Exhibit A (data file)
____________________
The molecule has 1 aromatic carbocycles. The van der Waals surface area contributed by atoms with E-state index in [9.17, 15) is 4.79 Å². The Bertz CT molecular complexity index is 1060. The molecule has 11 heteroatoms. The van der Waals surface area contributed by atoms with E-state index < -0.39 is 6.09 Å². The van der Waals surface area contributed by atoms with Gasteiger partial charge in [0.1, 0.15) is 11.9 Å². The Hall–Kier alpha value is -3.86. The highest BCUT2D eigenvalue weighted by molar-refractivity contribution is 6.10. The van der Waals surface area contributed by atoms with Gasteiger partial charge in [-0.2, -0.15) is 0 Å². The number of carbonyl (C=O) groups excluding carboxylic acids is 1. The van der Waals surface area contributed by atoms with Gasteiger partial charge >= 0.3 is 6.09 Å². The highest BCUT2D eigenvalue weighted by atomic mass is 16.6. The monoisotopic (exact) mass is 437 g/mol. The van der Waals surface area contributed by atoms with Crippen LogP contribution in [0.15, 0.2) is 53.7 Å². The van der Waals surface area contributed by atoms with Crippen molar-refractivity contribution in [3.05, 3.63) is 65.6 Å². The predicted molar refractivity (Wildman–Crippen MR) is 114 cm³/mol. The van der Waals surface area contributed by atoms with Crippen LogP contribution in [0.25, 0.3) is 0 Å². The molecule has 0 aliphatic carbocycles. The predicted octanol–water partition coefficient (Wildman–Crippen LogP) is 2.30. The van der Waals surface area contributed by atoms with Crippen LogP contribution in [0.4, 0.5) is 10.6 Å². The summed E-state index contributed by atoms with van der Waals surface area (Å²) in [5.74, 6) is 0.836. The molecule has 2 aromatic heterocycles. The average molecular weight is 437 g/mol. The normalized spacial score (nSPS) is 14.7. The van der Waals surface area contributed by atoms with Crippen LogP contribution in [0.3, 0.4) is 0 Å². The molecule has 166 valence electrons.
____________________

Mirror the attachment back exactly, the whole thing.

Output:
The molecule has 1 aromatic carbocycles. The van der Waals surface area contributed by atoms with E-state index in [9.17, 15) is 4.79 Å². The Bertz CT molecular complexity index is 1060. The molecule has 11 heteroatoms. The van der Waals surface area contributed by atoms with E-state index < -0.39 is 6.09 Å². The van der Waals surface area contributed by atoms with Gasteiger partial charge in [0.1, 0.15) is 11.9 Å². The Hall–Kier alpha value is -3.86. The highest BCUT2D eigenvalue weighted by molar-refractivity contribution is 6.10. The van der Waals surface area contributed by atoms with Gasteiger partial charge in [-0.2, -0.15) is 0 Å². The number of carbonyl (C=O) groups excluding carboxylic acids is 1. The van der Waals surface area contributed by atoms with Gasteiger partial charge >= 0.3 is 6.09 Å². The highest BCUT2D eigenvalue weighted by atomic mass is 16.6. The monoisotopic (exact) mass is 437 g/mol. The van der Waals surface area contributed by atoms with Crippen LogP contribution in [0.15, 0.2) is 53.7 Å². The van der Waals surface area contributed by atoms with Crippen molar-refractivity contribution in [3.05, 3.63) is 65.6 Å². The predicted molar refractivity (Wildman–Crippen MR) is 114 cm³/mol. The van der Waals surface area contributed by atoms with Crippen LogP contribution in [0.25, 0.3) is 0 Å². The molecule has 0 aliphatic carbocycles. The predicted octanol–water partition coefficient (Wildman–Crippen LogP) is 2.30. The van der Waals surface area contributed by atoms with Crippen LogP contribution in [0.4, 0.5) is 10.6 Å². The summed E-state index contributed by atoms with van der Waals surface area (Å²) in [5.74, 6) is 0.836. The molecule has 2 aromatic heterocycles. The average molecular weight is 437 g/mol. The normalized spacial score (nSPS) is 14.7. The van der Waals surface area contributed by atoms with Crippen LogP contribution in [0.3, 0.4) is 0 Å². The molecule has 166 valence electrons.